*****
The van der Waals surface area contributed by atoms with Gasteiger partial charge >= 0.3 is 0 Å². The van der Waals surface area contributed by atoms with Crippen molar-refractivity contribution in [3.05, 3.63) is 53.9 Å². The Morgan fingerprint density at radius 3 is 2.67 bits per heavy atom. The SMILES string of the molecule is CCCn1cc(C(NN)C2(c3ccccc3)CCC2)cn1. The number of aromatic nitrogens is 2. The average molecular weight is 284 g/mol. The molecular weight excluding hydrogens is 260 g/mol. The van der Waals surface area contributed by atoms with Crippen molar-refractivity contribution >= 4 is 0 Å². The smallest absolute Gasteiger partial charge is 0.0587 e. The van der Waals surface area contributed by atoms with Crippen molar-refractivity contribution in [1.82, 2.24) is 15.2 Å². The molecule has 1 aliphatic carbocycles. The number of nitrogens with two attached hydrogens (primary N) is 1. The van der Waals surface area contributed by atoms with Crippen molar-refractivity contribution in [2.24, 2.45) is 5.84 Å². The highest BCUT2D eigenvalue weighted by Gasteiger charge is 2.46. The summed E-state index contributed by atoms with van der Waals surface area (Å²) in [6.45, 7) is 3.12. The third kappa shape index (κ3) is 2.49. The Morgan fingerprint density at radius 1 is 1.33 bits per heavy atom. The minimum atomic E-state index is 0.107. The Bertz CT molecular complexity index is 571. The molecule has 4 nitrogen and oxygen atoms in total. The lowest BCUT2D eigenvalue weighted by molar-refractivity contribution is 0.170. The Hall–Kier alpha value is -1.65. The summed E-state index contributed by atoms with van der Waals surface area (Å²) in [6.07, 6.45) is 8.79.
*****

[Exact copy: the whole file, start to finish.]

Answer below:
The van der Waals surface area contributed by atoms with Gasteiger partial charge >= 0.3 is 0 Å². The van der Waals surface area contributed by atoms with Crippen molar-refractivity contribution in [3.05, 3.63) is 53.9 Å². The Morgan fingerprint density at radius 3 is 2.67 bits per heavy atom. The SMILES string of the molecule is CCCn1cc(C(NN)C2(c3ccccc3)CCC2)cn1. The number of aromatic nitrogens is 2. The average molecular weight is 284 g/mol. The molecular weight excluding hydrogens is 260 g/mol. The van der Waals surface area contributed by atoms with Crippen molar-refractivity contribution >= 4 is 0 Å². The smallest absolute Gasteiger partial charge is 0.0587 e. The van der Waals surface area contributed by atoms with Crippen molar-refractivity contribution in [1.82, 2.24) is 15.2 Å². The molecule has 1 aliphatic carbocycles. The number of nitrogens with two attached hydrogens (primary N) is 1. The van der Waals surface area contributed by atoms with Crippen molar-refractivity contribution in [2.24, 2.45) is 5.84 Å². The highest BCUT2D eigenvalue weighted by Gasteiger charge is 2.46. The summed E-state index contributed by atoms with van der Waals surface area (Å²) in [6.45, 7) is 3.12. The third kappa shape index (κ3) is 2.49. The Morgan fingerprint density at radius 1 is 1.33 bits per heavy atom. The minimum atomic E-state index is 0.107. The Bertz CT molecular complexity index is 571. The molecule has 4 nitrogen and oxygen atoms in total. The lowest BCUT2D eigenvalue weighted by molar-refractivity contribution is 0.170. The Hall–Kier alpha value is -1.65. The summed E-state index contributed by atoms with van der Waals surface area (Å²) in [6.07, 6.45) is 8.79.